By Nils Blythe
Business correspondent, BBC News
"We do need the politics of common sense," Mr Osborne said
George Osborne wants to get tough on paying bankers' bonuses in cash.
But after so much has been said and written on the subject, is he proposing anything different?
The agreement reached by the world's leading economies at Pittsburgh was that a significant proportion of a banker's bonus must be paid in shares and be spread over a three-year period, with the possibility that part of it would be clawed back.
The exact proportion in shares would vary, but would have to be between 40% and 60%.
So, let's say an investment banker is in line for a million-pound bonus for this year (and, believe me, there are a lot of them who are), that might be payable as half a million pounds in cash and half a million in shares.
In the UK, the Financial Services Authority is going to review banks' pay-out proposals, starting next week.
Mr Osborne made it clear that his "no cash bonuses" proposal is for this year. And Mr Osborne is not chancellor this year.
It could take a tougher line than the G20 agreement, but there is no reason to think it will rule out cash bonuses altogether.
Royal Bank of Scotland and Lloyds Banking Group - which are part-owned by taxpayers - will be under heavy pressure to limit cash bonuses for senior staff.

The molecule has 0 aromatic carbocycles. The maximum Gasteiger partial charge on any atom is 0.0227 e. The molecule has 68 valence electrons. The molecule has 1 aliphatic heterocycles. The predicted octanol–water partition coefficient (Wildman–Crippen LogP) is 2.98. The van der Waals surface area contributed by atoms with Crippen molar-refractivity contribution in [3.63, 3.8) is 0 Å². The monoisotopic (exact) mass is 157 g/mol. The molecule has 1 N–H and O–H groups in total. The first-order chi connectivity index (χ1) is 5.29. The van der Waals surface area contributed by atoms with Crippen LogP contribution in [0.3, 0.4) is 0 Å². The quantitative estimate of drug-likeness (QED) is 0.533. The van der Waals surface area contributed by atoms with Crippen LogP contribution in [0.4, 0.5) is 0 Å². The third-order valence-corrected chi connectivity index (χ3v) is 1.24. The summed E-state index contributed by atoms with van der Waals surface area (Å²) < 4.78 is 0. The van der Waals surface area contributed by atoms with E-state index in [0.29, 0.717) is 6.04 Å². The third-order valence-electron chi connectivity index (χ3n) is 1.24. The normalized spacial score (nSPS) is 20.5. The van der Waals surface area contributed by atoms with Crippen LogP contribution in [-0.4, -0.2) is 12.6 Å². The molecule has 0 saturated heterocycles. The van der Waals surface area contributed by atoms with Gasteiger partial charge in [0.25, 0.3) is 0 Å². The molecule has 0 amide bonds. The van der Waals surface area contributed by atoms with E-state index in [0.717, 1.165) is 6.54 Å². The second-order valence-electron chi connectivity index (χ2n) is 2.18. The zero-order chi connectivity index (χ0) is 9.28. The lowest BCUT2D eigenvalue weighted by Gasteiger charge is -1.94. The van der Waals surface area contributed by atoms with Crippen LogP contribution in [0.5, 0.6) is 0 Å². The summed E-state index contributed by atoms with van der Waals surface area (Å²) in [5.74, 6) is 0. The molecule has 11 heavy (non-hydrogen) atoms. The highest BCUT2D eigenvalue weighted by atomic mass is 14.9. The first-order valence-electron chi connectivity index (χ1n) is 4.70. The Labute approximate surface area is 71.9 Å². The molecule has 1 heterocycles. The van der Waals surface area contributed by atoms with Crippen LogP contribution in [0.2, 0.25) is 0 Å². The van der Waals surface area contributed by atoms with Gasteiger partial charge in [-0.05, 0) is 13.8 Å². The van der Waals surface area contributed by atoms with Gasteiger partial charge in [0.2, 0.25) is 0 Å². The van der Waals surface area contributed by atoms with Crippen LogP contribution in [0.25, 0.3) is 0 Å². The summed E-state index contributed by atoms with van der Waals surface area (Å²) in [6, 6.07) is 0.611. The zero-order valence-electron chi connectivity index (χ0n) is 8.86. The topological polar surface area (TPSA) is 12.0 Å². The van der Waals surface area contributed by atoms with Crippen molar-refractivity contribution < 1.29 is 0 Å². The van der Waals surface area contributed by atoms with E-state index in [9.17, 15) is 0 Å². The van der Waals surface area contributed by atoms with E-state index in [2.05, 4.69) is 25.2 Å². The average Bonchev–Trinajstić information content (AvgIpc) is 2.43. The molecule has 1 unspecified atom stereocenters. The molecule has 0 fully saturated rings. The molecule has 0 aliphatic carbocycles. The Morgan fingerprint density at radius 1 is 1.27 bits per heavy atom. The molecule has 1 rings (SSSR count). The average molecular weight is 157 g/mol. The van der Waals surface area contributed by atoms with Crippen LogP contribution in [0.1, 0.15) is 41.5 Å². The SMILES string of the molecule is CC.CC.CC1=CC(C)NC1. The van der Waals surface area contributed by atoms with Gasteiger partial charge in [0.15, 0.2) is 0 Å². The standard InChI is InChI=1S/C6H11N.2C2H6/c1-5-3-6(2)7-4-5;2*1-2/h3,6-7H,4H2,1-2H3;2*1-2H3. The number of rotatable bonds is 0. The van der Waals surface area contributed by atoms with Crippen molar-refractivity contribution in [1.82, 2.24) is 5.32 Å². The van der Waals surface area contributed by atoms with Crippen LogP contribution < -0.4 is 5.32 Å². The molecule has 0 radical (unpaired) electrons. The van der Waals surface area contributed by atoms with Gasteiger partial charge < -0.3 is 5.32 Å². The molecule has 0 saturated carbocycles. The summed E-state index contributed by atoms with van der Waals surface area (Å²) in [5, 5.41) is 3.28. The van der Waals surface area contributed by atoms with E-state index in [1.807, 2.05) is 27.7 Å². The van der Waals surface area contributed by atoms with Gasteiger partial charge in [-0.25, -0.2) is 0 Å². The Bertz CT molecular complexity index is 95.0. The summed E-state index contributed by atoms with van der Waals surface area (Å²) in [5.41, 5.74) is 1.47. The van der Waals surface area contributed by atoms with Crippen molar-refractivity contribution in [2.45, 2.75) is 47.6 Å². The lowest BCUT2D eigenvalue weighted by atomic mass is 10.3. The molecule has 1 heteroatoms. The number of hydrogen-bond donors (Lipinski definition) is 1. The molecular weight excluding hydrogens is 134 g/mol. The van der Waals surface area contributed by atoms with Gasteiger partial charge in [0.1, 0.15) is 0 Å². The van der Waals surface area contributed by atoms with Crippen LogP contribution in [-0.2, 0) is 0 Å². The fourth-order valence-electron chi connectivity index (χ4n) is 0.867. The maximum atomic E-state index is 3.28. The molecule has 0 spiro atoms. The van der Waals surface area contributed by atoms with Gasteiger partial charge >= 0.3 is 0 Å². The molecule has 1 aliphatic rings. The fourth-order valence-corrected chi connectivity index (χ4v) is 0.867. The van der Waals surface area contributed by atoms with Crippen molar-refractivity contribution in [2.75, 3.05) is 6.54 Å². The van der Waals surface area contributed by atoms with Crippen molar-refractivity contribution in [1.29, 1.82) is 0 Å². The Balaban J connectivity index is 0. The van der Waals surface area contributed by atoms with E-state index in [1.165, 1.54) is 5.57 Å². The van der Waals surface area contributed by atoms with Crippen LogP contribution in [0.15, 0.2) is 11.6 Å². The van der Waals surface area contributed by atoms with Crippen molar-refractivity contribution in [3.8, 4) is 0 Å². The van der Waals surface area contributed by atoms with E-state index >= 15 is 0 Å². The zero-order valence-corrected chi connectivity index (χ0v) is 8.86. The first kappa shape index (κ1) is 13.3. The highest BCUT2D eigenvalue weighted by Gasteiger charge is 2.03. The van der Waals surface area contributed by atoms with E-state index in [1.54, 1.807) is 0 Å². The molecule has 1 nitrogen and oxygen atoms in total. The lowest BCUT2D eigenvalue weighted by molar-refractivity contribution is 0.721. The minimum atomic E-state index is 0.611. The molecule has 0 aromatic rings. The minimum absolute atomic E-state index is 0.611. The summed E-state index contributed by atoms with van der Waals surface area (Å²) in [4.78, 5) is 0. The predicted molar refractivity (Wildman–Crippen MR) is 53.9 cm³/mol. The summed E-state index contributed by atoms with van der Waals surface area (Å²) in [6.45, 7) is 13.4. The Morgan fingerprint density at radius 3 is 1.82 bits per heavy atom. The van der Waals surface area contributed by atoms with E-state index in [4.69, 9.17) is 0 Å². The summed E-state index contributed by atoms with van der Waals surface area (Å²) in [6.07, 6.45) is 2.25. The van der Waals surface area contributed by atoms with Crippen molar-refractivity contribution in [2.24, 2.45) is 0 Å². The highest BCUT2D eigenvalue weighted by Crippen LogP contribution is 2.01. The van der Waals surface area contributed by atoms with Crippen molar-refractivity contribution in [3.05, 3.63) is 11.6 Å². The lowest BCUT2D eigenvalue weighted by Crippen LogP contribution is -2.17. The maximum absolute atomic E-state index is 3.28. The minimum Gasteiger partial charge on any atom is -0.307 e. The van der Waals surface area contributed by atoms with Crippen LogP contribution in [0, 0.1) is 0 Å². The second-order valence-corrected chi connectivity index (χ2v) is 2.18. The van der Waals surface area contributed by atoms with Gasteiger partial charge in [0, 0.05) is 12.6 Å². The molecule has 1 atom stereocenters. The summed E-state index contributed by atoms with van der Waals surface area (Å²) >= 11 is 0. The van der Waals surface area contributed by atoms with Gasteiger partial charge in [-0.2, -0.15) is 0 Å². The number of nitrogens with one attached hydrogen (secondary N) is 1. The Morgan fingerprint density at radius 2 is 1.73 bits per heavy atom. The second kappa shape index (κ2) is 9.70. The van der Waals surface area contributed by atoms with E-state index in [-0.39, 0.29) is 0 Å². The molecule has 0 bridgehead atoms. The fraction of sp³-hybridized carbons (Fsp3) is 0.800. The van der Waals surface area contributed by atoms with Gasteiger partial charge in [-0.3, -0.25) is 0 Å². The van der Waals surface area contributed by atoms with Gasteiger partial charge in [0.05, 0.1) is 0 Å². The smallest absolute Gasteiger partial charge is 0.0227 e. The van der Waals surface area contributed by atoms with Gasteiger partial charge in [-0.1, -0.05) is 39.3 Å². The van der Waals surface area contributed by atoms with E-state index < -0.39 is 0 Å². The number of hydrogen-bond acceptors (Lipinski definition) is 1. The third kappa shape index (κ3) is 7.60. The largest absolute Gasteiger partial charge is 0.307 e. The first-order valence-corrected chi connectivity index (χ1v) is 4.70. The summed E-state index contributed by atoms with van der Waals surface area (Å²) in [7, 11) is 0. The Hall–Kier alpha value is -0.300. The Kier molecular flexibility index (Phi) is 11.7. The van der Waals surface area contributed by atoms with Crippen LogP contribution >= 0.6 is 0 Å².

But that leaves Barclays and HSBC who both have significant investment banking operations in the City that could pay out large amounts of cash for this year's work.
So George Osborne's proposals could catch Barclays and HSBC, if they were implemented. But bankers at those establishments may not lose too much sleep.
In an interview for BBC Radio 4's World At One, Mr Osborne made it clear that his "no cash bonuses" proposal is for this year. And Mr Osborne is not chancellor this year.
Low lending levels
The bosses of UK banks might be concerned that if the proposal was pursued in future years it would put them at a competitive disadvantage.
Osborne: ''We need to tell bankers we are all in this together''
Mr Osborne was clear that the proposal only applies to major High Street banks.
So investment banks such as Goldman Sachs, whose bulging bonus pot has sparked much of the recent debate, would not be affected by George Osborne's proposals.
The underlying rationale for the Conservative proposal is that by conserving cash the banks would be better placed to lend to UK businesses.
But the banks have maintained that their low levels of lending are caused not by shortage of money to lend, but a lack of demand for loans from businesses - or at any rate businesses with a realistic prospect of paying the money back.
Although paying bankers in shares rather than cash would undoubtedly improve the banks' balance sheets, the impact on their lending patterns is by no means certain.
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